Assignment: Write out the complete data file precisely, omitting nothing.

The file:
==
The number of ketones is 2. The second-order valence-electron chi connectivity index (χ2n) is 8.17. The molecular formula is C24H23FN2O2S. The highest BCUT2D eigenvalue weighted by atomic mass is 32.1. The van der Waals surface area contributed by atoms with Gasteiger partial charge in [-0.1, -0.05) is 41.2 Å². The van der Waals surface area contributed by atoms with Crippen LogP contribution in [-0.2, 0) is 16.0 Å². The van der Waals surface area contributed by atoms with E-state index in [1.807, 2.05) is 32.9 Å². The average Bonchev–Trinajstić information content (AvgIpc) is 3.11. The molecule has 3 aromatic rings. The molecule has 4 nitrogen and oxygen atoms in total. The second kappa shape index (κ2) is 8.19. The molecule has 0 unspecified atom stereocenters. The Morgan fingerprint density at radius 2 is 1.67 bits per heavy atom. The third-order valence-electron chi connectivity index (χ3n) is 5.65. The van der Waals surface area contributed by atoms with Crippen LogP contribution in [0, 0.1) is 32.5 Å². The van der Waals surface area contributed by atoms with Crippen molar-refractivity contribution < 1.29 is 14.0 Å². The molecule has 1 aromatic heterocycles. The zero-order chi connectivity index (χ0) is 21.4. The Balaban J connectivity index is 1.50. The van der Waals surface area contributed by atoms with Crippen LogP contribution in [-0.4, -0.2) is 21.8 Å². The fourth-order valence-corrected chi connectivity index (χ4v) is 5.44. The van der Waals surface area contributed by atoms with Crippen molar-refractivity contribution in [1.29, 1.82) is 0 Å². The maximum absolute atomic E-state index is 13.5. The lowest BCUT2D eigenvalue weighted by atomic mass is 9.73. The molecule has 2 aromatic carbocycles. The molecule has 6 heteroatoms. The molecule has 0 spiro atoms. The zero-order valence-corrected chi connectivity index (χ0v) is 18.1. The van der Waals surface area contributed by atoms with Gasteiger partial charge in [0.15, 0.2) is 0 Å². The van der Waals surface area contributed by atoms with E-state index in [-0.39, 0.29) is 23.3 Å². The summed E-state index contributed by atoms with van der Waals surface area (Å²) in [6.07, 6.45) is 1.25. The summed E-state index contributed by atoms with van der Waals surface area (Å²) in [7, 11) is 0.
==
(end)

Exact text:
The number of ketones is 2. The second-order valence-electron chi connectivity index (χ2n) is 8.17. The molecular formula is C24H23FN2O2S. The highest BCUT2D eigenvalue weighted by atomic mass is 32.1. The van der Waals surface area contributed by atoms with Gasteiger partial charge in [-0.1, -0.05) is 41.2 Å². The van der Waals surface area contributed by atoms with Crippen LogP contribution in [-0.2, 0) is 16.0 Å². The van der Waals surface area contributed by atoms with E-state index in [1.807, 2.05) is 32.9 Å². The average Bonchev–Trinajstić information content (AvgIpc) is 3.11. The molecule has 3 aromatic rings. The molecule has 4 nitrogen and oxygen atoms in total. The second kappa shape index (κ2) is 8.19. The molecule has 0 unspecified atom stereocenters. The Morgan fingerprint density at radius 2 is 1.67 bits per heavy atom. The third-order valence-electron chi connectivity index (χ3n) is 5.65. The van der Waals surface area contributed by atoms with Crippen LogP contribution in [0, 0.1) is 32.5 Å². The van der Waals surface area contributed by atoms with Crippen molar-refractivity contribution < 1.29 is 14.0 Å². The molecule has 1 aromatic heterocycles. The zero-order chi connectivity index (χ0) is 21.4. The Balaban J connectivity index is 1.50. The van der Waals surface area contributed by atoms with Crippen LogP contribution in [-0.4, -0.2) is 21.8 Å². The fourth-order valence-corrected chi connectivity index (χ4v) is 5.44. The van der Waals surface area contributed by atoms with Crippen molar-refractivity contribution in [1.29, 1.82) is 0 Å². The maximum absolute atomic E-state index is 13.5. The lowest BCUT2D eigenvalue weighted by atomic mass is 9.73. The molecule has 2 aromatic carbocycles. The molecule has 6 heteroatoms. The molecule has 0 spiro atoms. The zero-order valence-corrected chi connectivity index (χ0v) is 18.1. The van der Waals surface area contributed by atoms with Gasteiger partial charge in [0.15, 0.2) is 0 Å². The van der Waals surface area contributed by atoms with E-state index in [-0.39, 0.29) is 23.3 Å². The summed E-state index contributed by atoms with van der Waals surface area (Å²) in [6.07, 6.45) is 1.25. The summed E-state index contributed by atoms with van der Waals surface area (Å²) in [7, 11) is 0.